Pairing usually requires an authentication process where a user must validate the connection between devices. The flow of the authentication process varies and usually depends on the interface capabilities of one device or the other. Sometimes pairing is a simple “Just Works” operation, where the click of a button is all it takes to pair (this is common for devices with no UI, like headsets). Other times pairing involves matching 6-digit numeric codes. Older, legacy (v2.0 and earlier), pairing processes involve the entering of a common PIN code on each device. The PIN code can range in length and complexity from four numbers (e.g. “0000” or “1234”) to a 16-character alphanumeric string.
Masters, Slaves, and Piconets:
Bluetooth networks (commonly referred to as piconets) use a master/slave model to control when and where devices can send data. In this model, a single master device can be connected to up to seven different slave devices. Any slave device in the piconet can only be connected to a single master.
The master coordinates communication throughout the piconet. It can send data to any of its slaves and request data from them as well. Slaves are only allowed to transmit to and receive from their master. They can’t talk to other slaves in the piconet.
Range is application specific and although a minimum range is mandated by the Core Specification, there is not a limit and manufacturers can tune their implementation to support the use case they are enabling. Range may vary depending on class of radio used in an implementation: Class 3 radios – have a range of up to 1 meter or 3 feetClass 2 radios – most commonly found in mobile devices – have a range of 10 meters or 33 feetClass 1 radios – used primarily in industrial use cases – have a range of 100 meters or 300 feet
Step 2: Bluetooth Communication Contd...
• (almost) Stand-alone wireless connection – Needs external application to drive services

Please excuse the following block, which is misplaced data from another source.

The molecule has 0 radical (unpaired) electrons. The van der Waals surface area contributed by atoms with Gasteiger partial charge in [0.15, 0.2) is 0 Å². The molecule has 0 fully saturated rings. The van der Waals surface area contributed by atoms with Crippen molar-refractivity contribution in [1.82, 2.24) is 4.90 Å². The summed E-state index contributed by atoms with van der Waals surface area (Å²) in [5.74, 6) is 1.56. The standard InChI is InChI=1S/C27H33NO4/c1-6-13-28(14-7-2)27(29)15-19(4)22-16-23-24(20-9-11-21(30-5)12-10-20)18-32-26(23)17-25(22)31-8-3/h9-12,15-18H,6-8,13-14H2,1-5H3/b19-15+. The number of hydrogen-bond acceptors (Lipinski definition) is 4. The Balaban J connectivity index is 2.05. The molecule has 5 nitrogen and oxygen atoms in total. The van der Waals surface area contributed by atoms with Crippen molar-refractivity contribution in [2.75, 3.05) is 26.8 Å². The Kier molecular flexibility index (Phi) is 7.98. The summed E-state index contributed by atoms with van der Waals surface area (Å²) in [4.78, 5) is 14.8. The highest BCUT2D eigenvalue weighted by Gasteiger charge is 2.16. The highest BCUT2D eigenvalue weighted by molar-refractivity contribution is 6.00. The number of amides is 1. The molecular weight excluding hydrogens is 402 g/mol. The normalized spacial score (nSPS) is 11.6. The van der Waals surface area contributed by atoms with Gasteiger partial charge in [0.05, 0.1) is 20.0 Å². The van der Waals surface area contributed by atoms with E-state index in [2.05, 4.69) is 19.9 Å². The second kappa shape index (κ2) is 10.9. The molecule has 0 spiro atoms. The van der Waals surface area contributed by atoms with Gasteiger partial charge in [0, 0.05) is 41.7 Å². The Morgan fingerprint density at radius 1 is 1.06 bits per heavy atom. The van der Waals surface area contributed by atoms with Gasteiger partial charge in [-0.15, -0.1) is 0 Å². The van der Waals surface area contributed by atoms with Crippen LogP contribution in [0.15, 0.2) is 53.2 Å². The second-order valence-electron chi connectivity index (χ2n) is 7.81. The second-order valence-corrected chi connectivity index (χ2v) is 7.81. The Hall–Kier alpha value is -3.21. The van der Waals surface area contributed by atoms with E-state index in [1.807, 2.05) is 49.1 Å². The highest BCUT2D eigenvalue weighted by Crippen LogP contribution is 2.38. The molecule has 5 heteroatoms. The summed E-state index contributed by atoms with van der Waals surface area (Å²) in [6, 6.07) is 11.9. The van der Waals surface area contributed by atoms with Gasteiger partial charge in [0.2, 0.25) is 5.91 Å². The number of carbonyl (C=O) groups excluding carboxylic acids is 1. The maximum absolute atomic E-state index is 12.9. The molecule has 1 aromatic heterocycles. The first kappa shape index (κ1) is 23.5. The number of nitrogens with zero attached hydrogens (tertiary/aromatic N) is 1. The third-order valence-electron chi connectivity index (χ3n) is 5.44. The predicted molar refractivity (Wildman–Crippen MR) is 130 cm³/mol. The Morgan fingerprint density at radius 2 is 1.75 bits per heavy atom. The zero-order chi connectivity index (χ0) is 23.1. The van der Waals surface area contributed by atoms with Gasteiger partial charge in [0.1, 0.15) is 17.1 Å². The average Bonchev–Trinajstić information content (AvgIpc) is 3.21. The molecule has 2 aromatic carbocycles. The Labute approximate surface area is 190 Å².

• Client/Server (Master/Slave) configuration
–Devices are inherently equal
– Application determines identity
[[Client Application]<=>[BT Device]]<=================>[[BT Device]<=>[Server Application]]
[Bluetooth Host] ------------------- • Bluetooth Host
^ – Host Controller Interface driver
|| – Physical Bus driver
[Physical Bus]---------------------- • Physical Bus
^ – Physical Bus Firmware
[Bluetooth Hardware]------------- • Bluetooth Hardware
– Host Controller Interface firmware
– Baseband controller
Connecting to Device
• Host Controller Interface – Allows control interaction with Bluetooth hardware
• Transport layer – Physical connection between host and Bluetooth hardware
1. Host Controller Interface
• Uniform interface to access Bluetooth hardware capabilities
• Contains sets of commands for hardware
• Contains handle to possible events
• Contains access to error codes
2. Transport Options
• Standard describes three basic transport formats – USB Transport
• Universal Serial Bus – RS232 Transport, UART Transport
• Universal Asynchronous Receiver/Transmitter
• Serial interface – Can be set to RS232 settings
Step 3: Bluetooth Network
• Piconet formed by up to seven active Bluetooth devices
– Master/Slave configuration
– Additional slaves can be placed in a “parked” state Devices are not active but remain synchronized
– Connection, synchronization, parked/active controlled by master
– All devices connected in a piconet share timing and frequencies
• Scatternet formed by two or more Piconets
– One master per piconet but a master in one piconet can participate as a slave in a different piconet
– Slaves are time division multiplexed into more than one piconet
– Piconets not time or frequency synchronized
Establishing a connection
• Bluetooth units transmit inquiry message to find other Bluetooth units.
• One unit becomes the master and the others slaves
• Master/slave relationship establishes timing